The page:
The Times says Safir was once "a heralded federal marshal," but that his rep took a beating (pardon the phrase) during his time as commish, due to two cases of police brutality: the 1997, in-custody assault of Haitian immigrant Abner Louima by NYPD cops, who sodomized Louima with a plunger handle, and the 1999 police killing of Amadou Diallo, an unarmed immigrant from the African nation of Guinea, in a hail of 41 bullets.
More recently, in an editorial for the New York Daily News, Safir blasted federal Judge Shira Scheindlin's attempts to put limitations on the NYPD's use of the controversial stop-and-frisk policy aimed at minority males. He also hailed a recent appeals court decision staying Scheindlin's decision.
"What Scheindlin failed to understand," wrote Safir in his October 31 diatribe, "is that stop-and-frisk is not a policy, it is a tactic that is legal and most often based on the description of victims and reasonable suspicion."
In July, Safir opined, also in the Daily News, against a city bill, which he described as allowing,
"...any convicted criminal to litigate whether his or her `stop and frisk' was lawful would cause police officers to hesitate to engage those they suspect are committing crimes."
In the same piece, Safir wrote of stop-and-frisk that, "Alleged racial profiling has been the clarion call of pandering politicians who want to take this important tool away from the NYPD."
Who better to oversee a program ending the MCSO's use of racial profiling in stops of Latinos in Maricopa County?
Interestingly, Safir's resume starts off with a stint at the now-defunct Federal Bureau of Narcotics, where Arpaio began his federal law enforcement career after being a local cop in Washington, D.C. and Las Vegas.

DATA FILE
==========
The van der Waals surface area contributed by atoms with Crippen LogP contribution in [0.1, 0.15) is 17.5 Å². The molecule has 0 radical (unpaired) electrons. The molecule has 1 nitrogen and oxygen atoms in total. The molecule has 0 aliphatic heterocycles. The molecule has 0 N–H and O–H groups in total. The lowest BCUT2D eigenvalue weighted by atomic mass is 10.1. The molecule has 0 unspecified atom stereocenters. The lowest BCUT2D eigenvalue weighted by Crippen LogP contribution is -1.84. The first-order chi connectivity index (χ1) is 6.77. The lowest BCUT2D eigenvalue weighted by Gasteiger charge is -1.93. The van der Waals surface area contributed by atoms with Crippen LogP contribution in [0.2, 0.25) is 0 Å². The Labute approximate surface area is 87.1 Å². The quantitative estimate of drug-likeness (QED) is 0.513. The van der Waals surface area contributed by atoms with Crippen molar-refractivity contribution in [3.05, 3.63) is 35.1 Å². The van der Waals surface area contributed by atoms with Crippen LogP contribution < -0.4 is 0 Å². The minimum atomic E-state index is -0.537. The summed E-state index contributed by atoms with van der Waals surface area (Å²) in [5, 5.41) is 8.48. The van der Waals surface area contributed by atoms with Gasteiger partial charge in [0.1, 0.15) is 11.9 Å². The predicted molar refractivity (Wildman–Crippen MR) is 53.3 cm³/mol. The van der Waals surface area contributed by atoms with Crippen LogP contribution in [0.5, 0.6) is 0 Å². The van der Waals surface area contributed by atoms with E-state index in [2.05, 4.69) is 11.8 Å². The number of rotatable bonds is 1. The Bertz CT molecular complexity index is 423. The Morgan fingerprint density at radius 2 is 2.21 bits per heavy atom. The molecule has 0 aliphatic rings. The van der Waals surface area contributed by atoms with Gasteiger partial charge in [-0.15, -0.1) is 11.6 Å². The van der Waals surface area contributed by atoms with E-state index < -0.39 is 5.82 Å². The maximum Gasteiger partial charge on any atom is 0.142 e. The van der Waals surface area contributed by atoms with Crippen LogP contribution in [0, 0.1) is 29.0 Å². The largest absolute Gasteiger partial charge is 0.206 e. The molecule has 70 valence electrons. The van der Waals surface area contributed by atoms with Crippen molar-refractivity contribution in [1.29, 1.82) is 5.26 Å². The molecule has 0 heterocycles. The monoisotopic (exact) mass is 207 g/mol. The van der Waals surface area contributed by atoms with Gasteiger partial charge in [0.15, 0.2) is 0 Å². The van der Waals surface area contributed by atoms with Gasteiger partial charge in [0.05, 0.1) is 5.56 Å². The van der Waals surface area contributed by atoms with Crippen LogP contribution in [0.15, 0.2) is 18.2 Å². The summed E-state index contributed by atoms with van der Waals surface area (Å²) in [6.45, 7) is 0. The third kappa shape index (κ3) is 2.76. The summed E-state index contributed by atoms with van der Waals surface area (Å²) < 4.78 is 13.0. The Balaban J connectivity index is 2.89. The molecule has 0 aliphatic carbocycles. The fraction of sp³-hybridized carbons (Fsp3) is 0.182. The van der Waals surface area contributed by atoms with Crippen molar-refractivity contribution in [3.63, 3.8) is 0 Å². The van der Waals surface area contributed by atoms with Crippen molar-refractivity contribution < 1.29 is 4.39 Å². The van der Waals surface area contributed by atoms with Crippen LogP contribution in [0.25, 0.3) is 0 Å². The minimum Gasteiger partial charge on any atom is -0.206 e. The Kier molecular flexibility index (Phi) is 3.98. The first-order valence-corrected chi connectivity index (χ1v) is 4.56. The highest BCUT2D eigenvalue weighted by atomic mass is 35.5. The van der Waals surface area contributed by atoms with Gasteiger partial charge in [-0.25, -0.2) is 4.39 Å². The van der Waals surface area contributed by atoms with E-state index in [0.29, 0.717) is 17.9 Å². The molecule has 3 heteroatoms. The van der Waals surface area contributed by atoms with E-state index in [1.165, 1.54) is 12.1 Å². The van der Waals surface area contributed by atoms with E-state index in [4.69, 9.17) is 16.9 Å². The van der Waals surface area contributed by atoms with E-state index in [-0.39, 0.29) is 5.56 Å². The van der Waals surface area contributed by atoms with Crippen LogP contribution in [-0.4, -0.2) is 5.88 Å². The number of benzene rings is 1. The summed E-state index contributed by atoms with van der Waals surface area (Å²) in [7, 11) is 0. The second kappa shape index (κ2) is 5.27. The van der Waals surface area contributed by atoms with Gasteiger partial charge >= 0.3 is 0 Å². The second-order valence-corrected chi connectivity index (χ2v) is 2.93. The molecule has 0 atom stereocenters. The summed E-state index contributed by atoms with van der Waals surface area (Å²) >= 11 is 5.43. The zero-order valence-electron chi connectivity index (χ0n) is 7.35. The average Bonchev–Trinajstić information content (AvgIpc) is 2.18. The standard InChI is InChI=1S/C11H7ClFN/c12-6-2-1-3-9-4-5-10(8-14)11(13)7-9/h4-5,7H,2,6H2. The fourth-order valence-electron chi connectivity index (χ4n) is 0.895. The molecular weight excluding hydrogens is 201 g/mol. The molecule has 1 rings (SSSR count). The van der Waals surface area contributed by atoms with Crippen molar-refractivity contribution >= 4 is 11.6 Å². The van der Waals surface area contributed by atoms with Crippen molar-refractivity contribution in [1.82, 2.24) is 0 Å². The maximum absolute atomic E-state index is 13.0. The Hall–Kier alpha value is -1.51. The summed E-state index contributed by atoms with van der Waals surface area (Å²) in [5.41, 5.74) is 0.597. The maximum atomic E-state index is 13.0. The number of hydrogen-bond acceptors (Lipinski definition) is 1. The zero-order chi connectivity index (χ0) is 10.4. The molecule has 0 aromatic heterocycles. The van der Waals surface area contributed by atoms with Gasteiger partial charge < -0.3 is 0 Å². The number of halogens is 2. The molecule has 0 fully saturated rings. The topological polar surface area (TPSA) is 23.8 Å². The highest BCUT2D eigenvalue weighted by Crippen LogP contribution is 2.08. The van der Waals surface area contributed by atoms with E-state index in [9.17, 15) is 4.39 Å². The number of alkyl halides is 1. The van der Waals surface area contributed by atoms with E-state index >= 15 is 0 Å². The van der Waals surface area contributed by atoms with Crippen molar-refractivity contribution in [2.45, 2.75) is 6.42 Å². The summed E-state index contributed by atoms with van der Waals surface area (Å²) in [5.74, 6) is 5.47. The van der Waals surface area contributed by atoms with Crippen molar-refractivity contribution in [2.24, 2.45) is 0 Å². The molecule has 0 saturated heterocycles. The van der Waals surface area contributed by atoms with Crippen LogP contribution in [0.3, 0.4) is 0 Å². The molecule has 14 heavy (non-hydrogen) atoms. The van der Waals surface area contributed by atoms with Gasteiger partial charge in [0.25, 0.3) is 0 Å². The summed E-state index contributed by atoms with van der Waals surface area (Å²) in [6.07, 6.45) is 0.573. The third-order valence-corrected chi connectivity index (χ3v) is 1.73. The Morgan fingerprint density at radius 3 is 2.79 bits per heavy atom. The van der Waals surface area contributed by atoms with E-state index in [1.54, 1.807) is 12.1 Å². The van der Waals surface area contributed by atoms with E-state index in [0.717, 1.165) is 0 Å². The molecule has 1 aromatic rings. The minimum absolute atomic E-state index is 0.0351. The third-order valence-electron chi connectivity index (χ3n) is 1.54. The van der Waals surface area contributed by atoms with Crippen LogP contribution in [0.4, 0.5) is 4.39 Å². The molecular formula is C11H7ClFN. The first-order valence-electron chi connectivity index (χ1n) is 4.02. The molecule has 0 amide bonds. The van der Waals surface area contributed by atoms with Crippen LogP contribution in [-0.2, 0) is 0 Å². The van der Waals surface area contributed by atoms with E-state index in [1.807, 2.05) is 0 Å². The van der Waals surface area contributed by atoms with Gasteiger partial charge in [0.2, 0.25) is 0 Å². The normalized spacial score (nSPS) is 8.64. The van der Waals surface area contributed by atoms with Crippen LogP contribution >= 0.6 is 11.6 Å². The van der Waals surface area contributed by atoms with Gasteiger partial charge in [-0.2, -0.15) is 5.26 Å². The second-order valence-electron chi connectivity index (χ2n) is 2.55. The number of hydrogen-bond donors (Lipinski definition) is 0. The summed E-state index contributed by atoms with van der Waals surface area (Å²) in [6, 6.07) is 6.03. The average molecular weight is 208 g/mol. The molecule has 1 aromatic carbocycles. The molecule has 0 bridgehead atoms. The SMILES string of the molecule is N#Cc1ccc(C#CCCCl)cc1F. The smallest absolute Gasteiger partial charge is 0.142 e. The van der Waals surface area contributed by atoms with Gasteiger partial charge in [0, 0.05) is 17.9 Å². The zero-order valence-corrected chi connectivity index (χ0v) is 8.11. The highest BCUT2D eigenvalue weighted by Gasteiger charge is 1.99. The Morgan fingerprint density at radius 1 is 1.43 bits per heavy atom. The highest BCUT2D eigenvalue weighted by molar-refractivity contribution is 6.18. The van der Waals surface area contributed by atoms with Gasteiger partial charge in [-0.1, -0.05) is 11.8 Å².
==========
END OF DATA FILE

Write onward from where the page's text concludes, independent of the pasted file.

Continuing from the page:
The MCSO's second and third choices are relative nobodies by comparison: Ronald Sanchez of Veritas Assurance Group, and Joseph Wolfinger of Wolfinger and Company.
In his resume, Wolfinger cites his being the FBI guy who cracked the Walker spy ring back in the day as being his life's major achievement.
Which has zip to do with monitoring a police force, but at least he didn't back into a pregnant lady and drive away.
(Note: See update below.)
The ACLU's suggestions pale, controversy-wise. At first blush, Joseph Brann, seems a solid possibility.
A former municipal police chief in California, he's a big community policing guy, once having been tapped by President Clinton to be the "founding director" of the U.S. Department of Justice's Office of Community Oriented Policing Services, according to his resume.
Brann touts his experience working on monitoring teams around the country, and as a "Federal Court Master" for a district court in Ohio.
But Tim Casey practically throws a conniption fit in print over the fact that one member of Brann's suggested monitoring team is former U.S. Attorney and Republican Paul Charlton, a frequent Arpaio critic.
Casey cites several instances of Charlton saying, in so many words, that Arpaio is an out-of-control, power-abusing racial-profiling so-and-so.